Dallas City Council hopes new police chief will help crack down on street racers, stunters

Street stunters and racers caused chaos once again in Dallas last week. And there's growing concern the problem is spilling into residential streets.

With the new Dallas police chief starting this week, there is hope that help is on the way.

Street racing only seems to be intensifying and putting additional strain on city resources already spread thin. Some are hoping a fresh set of eyes will give a new perspective to tackling a persistent problem.

A man we’ll simply call JB was stuck about 12:15 a.m. on Jan. 27 at the intersection of Midway and the 635 access road.

Street stunters took over the roads and were burning donuts without regard for their own safety, much less anyone else around them.

"I quickly realized what’s going on," JB said. "Back my car up for safety and I’m blocked in. And I sat there for about 15 minutes. Tried calling 911 several times to no avail."

Councilwoman Jennifer Gates is frustrated with street racers who frequent her Northwest Dallas district.

"This is widespread. We are seeing it all over the city of Dallas," she said. "It’s getting to be a real threat to our residents and to the resources of DPD as well."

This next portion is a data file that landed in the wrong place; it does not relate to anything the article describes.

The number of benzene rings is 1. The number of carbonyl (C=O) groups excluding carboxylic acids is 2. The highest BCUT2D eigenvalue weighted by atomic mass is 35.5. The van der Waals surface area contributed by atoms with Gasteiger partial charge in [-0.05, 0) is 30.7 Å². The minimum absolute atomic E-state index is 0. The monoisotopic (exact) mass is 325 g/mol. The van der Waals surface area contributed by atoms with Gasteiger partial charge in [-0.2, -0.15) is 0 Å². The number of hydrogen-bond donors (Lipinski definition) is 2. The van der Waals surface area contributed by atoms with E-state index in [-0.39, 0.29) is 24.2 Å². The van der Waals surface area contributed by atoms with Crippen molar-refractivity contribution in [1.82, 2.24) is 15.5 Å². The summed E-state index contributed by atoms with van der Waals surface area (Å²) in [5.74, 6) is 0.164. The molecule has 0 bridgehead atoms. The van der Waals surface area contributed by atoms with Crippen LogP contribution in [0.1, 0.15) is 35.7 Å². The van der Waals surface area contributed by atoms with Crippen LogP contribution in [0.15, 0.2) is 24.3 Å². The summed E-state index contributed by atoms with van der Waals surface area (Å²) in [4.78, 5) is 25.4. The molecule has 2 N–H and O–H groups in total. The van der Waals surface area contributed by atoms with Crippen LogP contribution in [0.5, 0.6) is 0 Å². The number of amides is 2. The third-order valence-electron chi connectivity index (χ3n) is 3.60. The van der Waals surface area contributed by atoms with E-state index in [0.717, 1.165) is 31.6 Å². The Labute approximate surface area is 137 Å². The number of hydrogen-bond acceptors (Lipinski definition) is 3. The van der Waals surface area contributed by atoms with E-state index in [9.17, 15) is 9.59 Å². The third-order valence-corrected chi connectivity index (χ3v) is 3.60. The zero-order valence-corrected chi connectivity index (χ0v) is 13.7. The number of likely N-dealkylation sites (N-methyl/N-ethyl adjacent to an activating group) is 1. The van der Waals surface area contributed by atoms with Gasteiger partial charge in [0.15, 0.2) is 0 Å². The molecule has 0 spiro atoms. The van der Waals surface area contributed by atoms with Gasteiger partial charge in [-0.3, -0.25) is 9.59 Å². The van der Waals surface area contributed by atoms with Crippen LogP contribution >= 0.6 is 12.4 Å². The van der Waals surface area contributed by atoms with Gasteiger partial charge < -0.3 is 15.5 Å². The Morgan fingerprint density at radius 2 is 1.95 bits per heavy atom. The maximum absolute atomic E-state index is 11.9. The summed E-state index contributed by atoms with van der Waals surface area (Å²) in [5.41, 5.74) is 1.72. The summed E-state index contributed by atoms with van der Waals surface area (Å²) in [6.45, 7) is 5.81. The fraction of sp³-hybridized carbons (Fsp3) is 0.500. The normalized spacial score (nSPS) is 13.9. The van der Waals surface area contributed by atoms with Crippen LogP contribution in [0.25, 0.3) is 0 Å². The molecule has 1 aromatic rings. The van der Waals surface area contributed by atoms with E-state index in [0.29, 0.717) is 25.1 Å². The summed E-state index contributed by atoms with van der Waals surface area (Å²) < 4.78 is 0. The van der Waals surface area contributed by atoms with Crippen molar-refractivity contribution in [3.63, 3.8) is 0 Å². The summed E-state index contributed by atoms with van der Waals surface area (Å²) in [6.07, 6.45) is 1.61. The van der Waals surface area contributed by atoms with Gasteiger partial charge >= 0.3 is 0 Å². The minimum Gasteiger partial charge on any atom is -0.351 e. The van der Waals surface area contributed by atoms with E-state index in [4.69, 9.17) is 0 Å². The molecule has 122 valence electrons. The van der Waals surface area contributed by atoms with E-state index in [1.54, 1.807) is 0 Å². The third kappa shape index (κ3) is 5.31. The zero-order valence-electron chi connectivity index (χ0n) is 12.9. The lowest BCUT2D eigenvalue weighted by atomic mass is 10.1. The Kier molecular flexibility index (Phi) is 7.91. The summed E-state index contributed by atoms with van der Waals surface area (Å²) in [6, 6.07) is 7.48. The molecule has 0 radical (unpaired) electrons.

Gates says from just 9:30 p.m. Tuesday until about 1:30 a.m. Wednesday, there were 11 different incidents of street racers and stunters reported in her district alone.

That means every time there’s a takeover, calls flood 911 and added another potentially dangerous layer to an already complicated problem.

Gates says that night, Dallas police made five arrests, including four spectators and seven traffic stops. But the enforcement numbers pale in comparison to the amount of activity.

Over the weekend, there was a group of what appear to be street racers flying through a quiet Northwest Dallas neighborhood early Sunday morning. Someone in the group fired a gun seven times into the air.

Gates says the city council is pursuing ways to crack down at every level, pushing for new state laws and city ordinances that go after the car’s owner and not just the driver. They also want to revisit the city’s no-chase policy after the new chief starts this week.

"I think we will be open-minded to any type of changes to policies and procedures that he feels like we need to make to better address this type of activity," Gates said.

Gates says she encourages anyone with video of takeovers — especially nearby businesses — to alert police and help identify the cars, especially the repeat offenders.